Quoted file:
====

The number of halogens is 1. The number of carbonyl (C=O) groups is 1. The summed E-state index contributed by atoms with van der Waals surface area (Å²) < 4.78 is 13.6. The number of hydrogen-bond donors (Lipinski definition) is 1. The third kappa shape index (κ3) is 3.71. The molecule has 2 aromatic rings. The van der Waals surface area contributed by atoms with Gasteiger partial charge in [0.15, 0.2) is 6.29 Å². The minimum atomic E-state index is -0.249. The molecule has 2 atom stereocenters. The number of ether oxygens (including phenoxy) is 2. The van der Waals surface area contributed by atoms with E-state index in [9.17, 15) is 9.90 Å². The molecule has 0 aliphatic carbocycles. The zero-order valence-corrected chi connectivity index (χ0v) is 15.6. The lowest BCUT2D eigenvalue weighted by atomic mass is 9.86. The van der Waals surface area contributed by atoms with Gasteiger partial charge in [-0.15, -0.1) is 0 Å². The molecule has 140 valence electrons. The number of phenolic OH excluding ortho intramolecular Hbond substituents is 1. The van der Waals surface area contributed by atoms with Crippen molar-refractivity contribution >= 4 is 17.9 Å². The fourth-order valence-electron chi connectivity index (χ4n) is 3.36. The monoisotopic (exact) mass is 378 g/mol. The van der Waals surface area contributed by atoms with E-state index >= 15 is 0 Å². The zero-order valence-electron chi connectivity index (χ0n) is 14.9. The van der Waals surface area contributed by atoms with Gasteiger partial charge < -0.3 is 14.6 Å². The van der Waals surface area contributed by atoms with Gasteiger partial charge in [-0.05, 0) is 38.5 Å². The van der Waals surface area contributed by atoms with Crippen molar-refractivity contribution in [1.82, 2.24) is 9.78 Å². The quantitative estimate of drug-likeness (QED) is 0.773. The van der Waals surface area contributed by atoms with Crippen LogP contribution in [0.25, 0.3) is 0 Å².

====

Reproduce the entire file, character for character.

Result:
The number of halogens is 1. The number of carbonyl (C=O) groups is 1. The summed E-state index contributed by atoms with van der Waals surface area (Å²) < 4.78 is 13.6. The number of hydrogen-bond donors (Lipinski definition) is 1. The third kappa shape index (κ3) is 3.71. The molecule has 2 aromatic rings. The van der Waals surface area contributed by atoms with Gasteiger partial charge in [0.15, 0.2) is 6.29 Å². The minimum atomic E-state index is -0.249. The molecule has 2 atom stereocenters. The number of ether oxygens (including phenoxy) is 2. The van der Waals surface area contributed by atoms with E-state index in [9.17, 15) is 9.90 Å². The molecule has 0 aliphatic carbocycles. The zero-order valence-corrected chi connectivity index (χ0v) is 15.6. The lowest BCUT2D eigenvalue weighted by atomic mass is 9.86. The van der Waals surface area contributed by atoms with Gasteiger partial charge in [-0.15, -0.1) is 0 Å². The molecule has 140 valence electrons. The number of phenolic OH excluding ortho intramolecular Hbond substituents is 1. The van der Waals surface area contributed by atoms with Crippen molar-refractivity contribution >= 4 is 17.9 Å². The fourth-order valence-electron chi connectivity index (χ4n) is 3.36. The monoisotopic (exact) mass is 378 g/mol. The van der Waals surface area contributed by atoms with E-state index >= 15 is 0 Å². The zero-order valence-electron chi connectivity index (χ0n) is 14.9. The van der Waals surface area contributed by atoms with Gasteiger partial charge < -0.3 is 14.6 Å². The van der Waals surface area contributed by atoms with Gasteiger partial charge in [-0.05, 0) is 38.5 Å². The van der Waals surface area contributed by atoms with Crippen molar-refractivity contribution in [1.82, 2.24) is 9.78 Å². The quantitative estimate of drug-likeness (QED) is 0.773. The van der Waals surface area contributed by atoms with Crippen LogP contribution in [0.25, 0.3) is 0 Å².